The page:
It’s almost as if our moon turned blood red last night to herald NASA’s latest Red Planet news.
At 11:30 EDT, NASA Headquarters will hold a press conference to discuss their most recent finding: new data that suggests liquid water exists on Mars even today. This could be the first time in mission history that we have definitive reason to believe there might be microbial life on our closest neighbor.
Here’s Kenneth Chang, writing for the New York Times:
In a paper published in the journal Nature Geoscience, Dr. [Alfred S.] McEwen and other scientists identified waterlogged molecules — salts of a type known as perchlorates — in readings from orbit.
“That’s a direct detection of water in the form of hydration of salts,” Dr. McEwen said. “There pretty much has to have been liquid water recently present to produce the hydrated salt.”
By “recently,” Dr. McEwen said he meant “days, something of that order.”
In 1972, NASA’s Mariner 9 spacecraft discovered evidence of erosion features on Mars that implicated the presence of water at some point in the planet’s past. And in 2005, the High Resolution Stereo Camera (HRSC) aboard the European Space Agency’s Mars Express spacecraft took a photo of a water ice crater 35 meters in diameter at the Martian north pole. Finally, in March of this year, NASA and colleagues at the European Southern Observatory (ESO) uncovered evidence of a massive ancient ocean that once covered almost half of Mars’s northern hemisphere.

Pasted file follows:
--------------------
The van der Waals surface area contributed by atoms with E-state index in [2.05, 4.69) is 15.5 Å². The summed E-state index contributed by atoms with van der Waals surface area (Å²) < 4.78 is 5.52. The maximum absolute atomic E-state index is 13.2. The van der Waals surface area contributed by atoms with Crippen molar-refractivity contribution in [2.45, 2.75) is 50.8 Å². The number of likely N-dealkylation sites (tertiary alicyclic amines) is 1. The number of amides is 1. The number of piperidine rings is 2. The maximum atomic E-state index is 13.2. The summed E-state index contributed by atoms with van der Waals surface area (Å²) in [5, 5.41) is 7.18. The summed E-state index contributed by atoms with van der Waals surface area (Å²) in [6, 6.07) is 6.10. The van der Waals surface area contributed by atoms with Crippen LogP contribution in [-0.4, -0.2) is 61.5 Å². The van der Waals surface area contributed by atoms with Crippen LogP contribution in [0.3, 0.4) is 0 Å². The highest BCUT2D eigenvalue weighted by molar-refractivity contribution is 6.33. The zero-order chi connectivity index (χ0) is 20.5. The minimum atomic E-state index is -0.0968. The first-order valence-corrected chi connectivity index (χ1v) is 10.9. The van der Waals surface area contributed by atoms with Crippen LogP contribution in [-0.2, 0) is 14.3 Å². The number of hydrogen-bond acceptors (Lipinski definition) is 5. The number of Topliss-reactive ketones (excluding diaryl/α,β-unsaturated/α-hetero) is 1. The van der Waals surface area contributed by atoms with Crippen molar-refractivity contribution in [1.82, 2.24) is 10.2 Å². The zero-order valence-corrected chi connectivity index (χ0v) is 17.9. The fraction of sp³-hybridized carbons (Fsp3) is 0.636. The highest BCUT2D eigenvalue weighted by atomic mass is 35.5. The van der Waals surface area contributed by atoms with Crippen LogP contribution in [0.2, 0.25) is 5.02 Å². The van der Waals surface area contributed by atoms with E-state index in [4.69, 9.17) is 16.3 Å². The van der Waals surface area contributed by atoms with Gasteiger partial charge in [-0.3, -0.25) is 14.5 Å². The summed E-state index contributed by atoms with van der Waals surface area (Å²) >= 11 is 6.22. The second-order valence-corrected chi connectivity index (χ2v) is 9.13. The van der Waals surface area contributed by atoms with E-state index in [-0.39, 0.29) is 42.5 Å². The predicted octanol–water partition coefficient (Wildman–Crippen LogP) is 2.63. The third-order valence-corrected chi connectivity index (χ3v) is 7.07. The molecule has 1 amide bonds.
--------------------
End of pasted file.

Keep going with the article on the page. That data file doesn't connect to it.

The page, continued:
But until now, scientists had not yet found any signs of liquid water on the present-day surface of Mars. If liquid water does in fact reside there, it probably wouldn’t be pure H 2 O, since temperatures and atmospheric pressures are too low.
In 2011, Dr. McEwen (a planetary geologist at the University of Arizona and principal investigator of images from the Mars Reconnaissance Orbiter) spotted dark streaks sloping down some of Mars’s canyons and mountains. He dubbed these slope linae, or R.S.L.s; they tended to lengthen during the summer and then disappear in cooler climes. The researchers analyzed the chemical signature of the streaks and found signs of hydrated salt at four locations. These salts, known as perchlorates, lower the freezing temperature of water. But where is the water coming from? Chang quotes McEwen:
“There are two basic origins for the water: from above or from below,” Dr. McEwen said. The perchlorates could be acting like a sponge, absorbing moisture out of the air, but measurements indicate very low humidity on Mars — only enough for 10 microns, or about 1/2,500th of an inch, of rain across the planet if all of the wetness were wrung out of the air.
That idea cannot be entirely ruled out if the lower part of the atmosphere turns out more humid than currently thought.
The other possibility is that frozen water underground might be seeping to the surface during the summer. Whether or not the water would be too salty to support life is still in question.
Watch the live NASA TV press conference here at 11:30 EDT:
Watch "Ultimate Mars Challenge" streaming online.
Photo credit: NASA